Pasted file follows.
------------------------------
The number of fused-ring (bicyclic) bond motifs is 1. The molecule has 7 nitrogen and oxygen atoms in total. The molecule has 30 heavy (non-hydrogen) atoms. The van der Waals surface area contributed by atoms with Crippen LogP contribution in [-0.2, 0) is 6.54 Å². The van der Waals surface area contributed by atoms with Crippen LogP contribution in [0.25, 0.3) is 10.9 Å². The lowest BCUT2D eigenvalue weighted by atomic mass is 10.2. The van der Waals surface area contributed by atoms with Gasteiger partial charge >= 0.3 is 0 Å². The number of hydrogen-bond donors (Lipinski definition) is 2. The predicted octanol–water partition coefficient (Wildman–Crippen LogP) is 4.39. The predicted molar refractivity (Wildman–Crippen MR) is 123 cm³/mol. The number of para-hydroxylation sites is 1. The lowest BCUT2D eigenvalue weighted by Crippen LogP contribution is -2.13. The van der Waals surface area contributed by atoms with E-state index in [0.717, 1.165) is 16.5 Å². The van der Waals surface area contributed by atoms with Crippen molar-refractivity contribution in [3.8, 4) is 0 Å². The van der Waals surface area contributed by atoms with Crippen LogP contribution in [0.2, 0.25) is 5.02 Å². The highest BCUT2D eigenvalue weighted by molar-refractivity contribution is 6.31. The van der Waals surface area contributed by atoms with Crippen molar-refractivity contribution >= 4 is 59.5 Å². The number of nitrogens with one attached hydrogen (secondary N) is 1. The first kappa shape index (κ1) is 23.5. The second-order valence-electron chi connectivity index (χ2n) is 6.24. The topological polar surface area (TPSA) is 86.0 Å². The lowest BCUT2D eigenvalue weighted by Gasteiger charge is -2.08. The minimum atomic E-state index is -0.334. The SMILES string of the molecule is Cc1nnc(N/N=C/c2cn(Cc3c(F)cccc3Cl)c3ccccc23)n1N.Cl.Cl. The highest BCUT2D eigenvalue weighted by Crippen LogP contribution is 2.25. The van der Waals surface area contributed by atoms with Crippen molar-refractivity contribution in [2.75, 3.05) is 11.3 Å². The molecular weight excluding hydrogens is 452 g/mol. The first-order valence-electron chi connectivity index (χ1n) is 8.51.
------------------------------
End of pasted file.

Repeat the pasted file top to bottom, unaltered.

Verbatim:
The number of fused-ring (bicyclic) bond motifs is 1. The molecule has 7 nitrogen and oxygen atoms in total. The molecule has 30 heavy (non-hydrogen) atoms. The van der Waals surface area contributed by atoms with Crippen LogP contribution in [-0.2, 0) is 6.54 Å². The van der Waals surface area contributed by atoms with Crippen LogP contribution in [0.25, 0.3) is 10.9 Å². The lowest BCUT2D eigenvalue weighted by atomic mass is 10.2. The van der Waals surface area contributed by atoms with Gasteiger partial charge >= 0.3 is 0 Å². The number of hydrogen-bond donors (Lipinski definition) is 2. The predicted octanol–water partition coefficient (Wildman–Crippen LogP) is 4.39. The predicted molar refractivity (Wildman–Crippen MR) is 123 cm³/mol. The number of para-hydroxylation sites is 1. The lowest BCUT2D eigenvalue weighted by Crippen LogP contribution is -2.13. The van der Waals surface area contributed by atoms with E-state index in [0.717, 1.165) is 16.5 Å². The van der Waals surface area contributed by atoms with Crippen molar-refractivity contribution in [3.8, 4) is 0 Å². The van der Waals surface area contributed by atoms with Crippen LogP contribution in [0.2, 0.25) is 5.02 Å². The highest BCUT2D eigenvalue weighted by molar-refractivity contribution is 6.31. The van der Waals surface area contributed by atoms with Crippen molar-refractivity contribution >= 4 is 59.5 Å². The number of nitrogens with one attached hydrogen (secondary N) is 1. The first kappa shape index (κ1) is 23.5. The second-order valence-electron chi connectivity index (χ2n) is 6.24. The topological polar surface area (TPSA) is 86.0 Å². The lowest BCUT2D eigenvalue weighted by Gasteiger charge is -2.08. The minimum atomic E-state index is -0.334. The SMILES string of the molecule is Cc1nnc(N/N=C/c2cn(Cc3c(F)cccc3Cl)c3ccccc23)n1N.Cl.Cl. The highest BCUT2D eigenvalue weighted by Crippen LogP contribution is 2.25. The van der Waals surface area contributed by atoms with Crippen molar-refractivity contribution in [2.75, 3.05) is 11.3 Å². The molecular weight excluding hydrogens is 452 g/mol. The first-order valence-electron chi connectivity index (χ1n) is 8.51.